While the nation didn’t quite break the glass ceiling at the White House this year, women entrepreneurs and creative pros long ago shattered that ceiling in the advertising/creative content production and post production world. Whether it’s running agencies, production studios, post houses or casting agencies, or working at the highest levels as directors, editors, digital artists, composers/sound designers and mixers -- women have been leaning in and getting it done for decades.
What is new is the number of women owned businesses going strong today. According to the 2016 “State of Women-Owned Business Report,” the number and economic contributions of women-owned firms continue to rise at rates higher than the national average – 36 percent coming from the arts and entertainment industry alone.
But those are just stats. Are those numbers borne out today by those women on the front lines running their own businesses within the advertising production and post niche? By and large yes. More women are running successful companies, but as you’d expect, their individual journeys getting there differ as widely as the challenges they faced.
For SourceCreative readers this is an issue that remains hugely important, so we asked a collection of leading female entrepreneurs – ranging from content production companies like @LArge Productions + Post, Cutter Productions, Derby/New York, Blonde + Co and Traveling Picture Show Company, editorial/post houses like Hootenanny, to one of the industries top award-winning casting specialists Liz Lewis Casting Partners – to share their experiences in dealing with gender issues and how optimistic they are about the future.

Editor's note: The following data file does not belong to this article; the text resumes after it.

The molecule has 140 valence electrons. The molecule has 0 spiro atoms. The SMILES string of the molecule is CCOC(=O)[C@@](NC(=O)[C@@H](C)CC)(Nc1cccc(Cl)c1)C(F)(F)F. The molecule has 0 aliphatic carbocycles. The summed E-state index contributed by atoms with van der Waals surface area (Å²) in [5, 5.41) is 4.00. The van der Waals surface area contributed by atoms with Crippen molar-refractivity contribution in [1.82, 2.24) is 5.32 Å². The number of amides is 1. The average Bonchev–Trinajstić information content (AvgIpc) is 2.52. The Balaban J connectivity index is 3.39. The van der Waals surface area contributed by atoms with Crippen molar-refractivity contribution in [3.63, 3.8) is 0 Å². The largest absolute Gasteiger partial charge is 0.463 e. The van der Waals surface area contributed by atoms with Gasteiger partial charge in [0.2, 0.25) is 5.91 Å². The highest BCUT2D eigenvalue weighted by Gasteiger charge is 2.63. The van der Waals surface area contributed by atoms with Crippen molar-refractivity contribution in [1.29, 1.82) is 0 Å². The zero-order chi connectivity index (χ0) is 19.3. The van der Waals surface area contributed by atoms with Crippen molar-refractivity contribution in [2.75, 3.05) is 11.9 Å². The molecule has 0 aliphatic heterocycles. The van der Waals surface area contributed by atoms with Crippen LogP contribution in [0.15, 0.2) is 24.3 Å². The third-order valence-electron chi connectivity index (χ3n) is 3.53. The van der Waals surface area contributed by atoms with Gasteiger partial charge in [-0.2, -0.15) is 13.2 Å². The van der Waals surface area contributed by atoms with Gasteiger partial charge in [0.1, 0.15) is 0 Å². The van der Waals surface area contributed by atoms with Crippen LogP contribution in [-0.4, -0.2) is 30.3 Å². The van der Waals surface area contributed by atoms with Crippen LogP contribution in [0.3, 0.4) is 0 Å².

Flipping Gender Roles:
At Hootenanny, the editorial/post studio based in Chicago, Editor/Owner Liz Tate sees a push in the industry to promote diverse creative voices, with an increased emphasis on the value of having a women’s perspective when creating content for today’s consumer.
“Stereotypical gender roles in ad storytelling are becoming a way of the past,” Tate says. “Not to underestimate the work of our male editors, but Hootenanny’s female editors can bring a unique creative view to the projects that women consumers can relate to. And that includes products like beer, not just tampons."
With work on the Hootenanny reel geared toward the female consumer like Allstate, McDonald’s and Always, the reel caters to the fact that women are making the majority of decisions about buying in their households.
"I think agencies are coming around to seeking diverse talent," Tate states. "With movements like #FreeTheBid, which asks agencies to bid a female director on each job, I'm hoping that editorial will be the next area where agencies will be looking for female talent and female ownership."
While that is certainly encouraging, there are always subtle and not so subtle reminders that many of the decision makers at the highest levels, whether at agencies or brands themselves, remain men.
“I know there have been times when I was not chosen as the editor on a project because I was a woman,” Tate says emphatically. “While it’s not quite as prevalent as it was, there has been a boy’s club in advertising that has not always been kind to women. I think owning my own shop was a way that I could have more control over my own destiny as an editor and also create the workplace I wanted to be in every day.”
That notion of entrepreneurship as a way of affecting change in ways big and small is one that rings true with other women business owners.
Take The Traveling Picture Show Company, whose recent noteworthy projects include a co-branded spot for Amazon Echo and Genesis, Budweiser and Hormel featuring comic/musician Reggie Watts. CEO Carissa Buffel is co-owner of the LA-based content production company working with Executive Producer Dawn Clarke.
“I’d agree that there has been an increase in women owned companies since I started in this business,” Clarke says. I’ve had the privilege of working with so many smart, talented women in positions of authority in my career and it’s inspiring to see them further rise into ownership positions.”
From Buffel’s perspective, she’s never looked upon what she’s done or how she got to this point in her career from a gender perspective.